Istanbul (1956-1961)/Redevelopment Act As A Cold War Product: The Military Concern of US’s Sponsorship And Its Influence On The Plan

The Redevelopment Act of Istanbul, enacted in 1956 by Menderes the prime minister of Turkey, centered around the massive boulevard constructions across the European part of the city. By widening major roads and connecting them to city plazas, Menderes aimed to build up an efficient transportation network that alleviates the existing traffic congestion and, furthermore, prepares Istanbul for the forthcoming population boom resulting from its rapid urban development.

Though Menderes’s personal fascination with boulevard constructions was undoubtedly attributable to the initiation of such a redevelopment plan, it could be overreaching to claim that Menderes was acting only according to his will. Foreign influences, especially manipulations by the US through financial supports, were unneglectable forces in shaping the Redevelopment Act.

Menderes meeting Eisenhower in 1959, before which the US had provided enormous financial support to Turkey.

The focus of the Redevelopment Act on boulevard making was indirectly encouraged by the US, who, under the Cold War situation, was continuously building up its defending power against the Soviet Union. During the ruling period of the Democrat Party (DP) from 1950 to 1960, Turkey as a member of NATO received enormous financial aids from the US under the Marshall Plan and Truman Doctrine, notably sponsorships for road making, industry and education. Such favoring of road construction stemmed from US’s defensive concern. Broad, unhindered roads were needed for military logistics and large-scale vehicles including tanks. An interconnecting traffic network allowed swift military actions and reactions. Though planned according to civic needs, the boulevard network was capable of accommodating military activities.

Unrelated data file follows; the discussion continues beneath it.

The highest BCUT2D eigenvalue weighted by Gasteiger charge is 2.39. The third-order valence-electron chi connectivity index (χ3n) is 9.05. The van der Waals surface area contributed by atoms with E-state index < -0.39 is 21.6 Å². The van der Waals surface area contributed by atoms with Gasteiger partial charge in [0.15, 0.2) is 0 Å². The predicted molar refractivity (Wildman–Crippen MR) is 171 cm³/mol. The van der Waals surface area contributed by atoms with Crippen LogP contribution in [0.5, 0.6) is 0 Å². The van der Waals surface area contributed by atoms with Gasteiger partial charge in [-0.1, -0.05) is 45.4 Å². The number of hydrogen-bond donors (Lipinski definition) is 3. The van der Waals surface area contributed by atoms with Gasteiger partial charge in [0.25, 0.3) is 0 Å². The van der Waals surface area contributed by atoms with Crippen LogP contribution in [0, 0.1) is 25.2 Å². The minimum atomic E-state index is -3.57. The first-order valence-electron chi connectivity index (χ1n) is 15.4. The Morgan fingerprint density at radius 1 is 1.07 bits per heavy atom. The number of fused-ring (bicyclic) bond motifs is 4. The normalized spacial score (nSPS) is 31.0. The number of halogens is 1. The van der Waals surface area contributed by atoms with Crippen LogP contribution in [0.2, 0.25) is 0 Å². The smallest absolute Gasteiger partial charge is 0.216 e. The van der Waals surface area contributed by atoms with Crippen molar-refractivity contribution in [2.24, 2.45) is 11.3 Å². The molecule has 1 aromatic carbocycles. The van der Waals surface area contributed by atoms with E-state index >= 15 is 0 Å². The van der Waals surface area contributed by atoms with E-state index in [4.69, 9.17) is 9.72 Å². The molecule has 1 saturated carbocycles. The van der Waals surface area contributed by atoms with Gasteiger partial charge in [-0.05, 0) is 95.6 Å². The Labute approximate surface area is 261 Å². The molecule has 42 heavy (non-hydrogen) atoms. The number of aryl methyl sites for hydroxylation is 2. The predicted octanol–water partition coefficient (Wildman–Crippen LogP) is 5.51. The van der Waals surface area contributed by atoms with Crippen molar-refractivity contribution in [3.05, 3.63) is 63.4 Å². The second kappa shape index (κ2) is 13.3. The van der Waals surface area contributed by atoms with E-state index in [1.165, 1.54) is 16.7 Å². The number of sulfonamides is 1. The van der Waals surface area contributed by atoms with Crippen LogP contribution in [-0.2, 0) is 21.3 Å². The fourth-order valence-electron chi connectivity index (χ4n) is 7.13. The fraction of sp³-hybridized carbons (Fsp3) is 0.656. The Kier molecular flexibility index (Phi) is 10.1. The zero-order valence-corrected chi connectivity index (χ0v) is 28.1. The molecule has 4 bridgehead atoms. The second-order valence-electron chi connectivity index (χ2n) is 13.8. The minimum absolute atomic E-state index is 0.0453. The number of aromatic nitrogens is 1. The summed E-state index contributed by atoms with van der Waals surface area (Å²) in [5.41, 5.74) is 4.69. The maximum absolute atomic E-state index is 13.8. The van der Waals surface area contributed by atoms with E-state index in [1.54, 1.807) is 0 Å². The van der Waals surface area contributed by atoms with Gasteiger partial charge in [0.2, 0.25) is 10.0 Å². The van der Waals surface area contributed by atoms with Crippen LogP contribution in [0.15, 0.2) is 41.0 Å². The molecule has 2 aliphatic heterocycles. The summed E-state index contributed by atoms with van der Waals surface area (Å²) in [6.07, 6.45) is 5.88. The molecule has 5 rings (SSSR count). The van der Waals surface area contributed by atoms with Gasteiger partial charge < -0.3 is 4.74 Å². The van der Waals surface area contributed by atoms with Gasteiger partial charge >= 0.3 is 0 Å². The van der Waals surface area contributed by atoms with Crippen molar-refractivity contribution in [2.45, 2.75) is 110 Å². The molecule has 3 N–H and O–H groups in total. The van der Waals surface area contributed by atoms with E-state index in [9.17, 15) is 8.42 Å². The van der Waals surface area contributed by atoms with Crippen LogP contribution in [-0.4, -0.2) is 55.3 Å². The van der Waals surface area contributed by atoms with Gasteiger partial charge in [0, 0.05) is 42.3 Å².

Millet Street was extended in the reconstruction, crossing the city wall and further connected to nearby areas. The connectivity was beneficial for military purposes. Source: Altinyildiz, Nur. “The Architectural Heritage of Istanbul and the Ideology of Preservation.”

Proofs of US’s recognition of Turkey’s value and its intention to enhance its military power can be found outside its influence on Istanbul’s redevelopment. Turkish trooped was remodeled according to the US standard, while military officers were sent to West Point Military Academy and trained in the US mode. These officers, when back to Turkish, produced a considerable impact on Turkish politics. The America-mindedness of the leading figures in Turkey laid the foundation for the passing and execution the Redevelopment Act.




Ayataç, Hatiçe. “The international diffusion of planning ideas: The case of Istanbul, Turkey.” Journal of Planning History 6, no. 2 (2007): 114-137.

Barkey, Henri J. “Turkey and the Great Powers.” In Turkey’s Engagement with Modernity, pp. 239-257. Palgrave Macmillan, London, 2010.

Gül, Murat. Architecture and the Turkish City: An Urban History of Istanbul since the Ottomans 2017.

Gül, Murat. The Emergence of Modern Istanbul: Transformation and Modernisation of a City. New York: Tauris Academic Studies. 2009.

2 Comments on “Istanbul (1956-1961)/Redevelopment Act As A Cold War Product: The Military Concern of US’s Sponsorship And Its Influence On The Plan

  1. It is very intriguing to read about how the international political situation affected the built environment of the citizens of Istanbul – the military advantage (besides military parades) is not an aspect I would immediately consider at first sight of those wide boulevards. Your other points about Menderes’ personal taste and American influence are interesting as well. Good post!

    • Thanks for the comment! I do think that tactical factors (especially under the Cold War context) can, to some degree, influence urban planning. In the case of Istanbul it was done in a subtler way through financial aid favoring road making. Military parade is a very good point as Menderes regarded the redevelopment of Istanbul exactly as a parade, with his famous quote We will conquer Istanbul once again.

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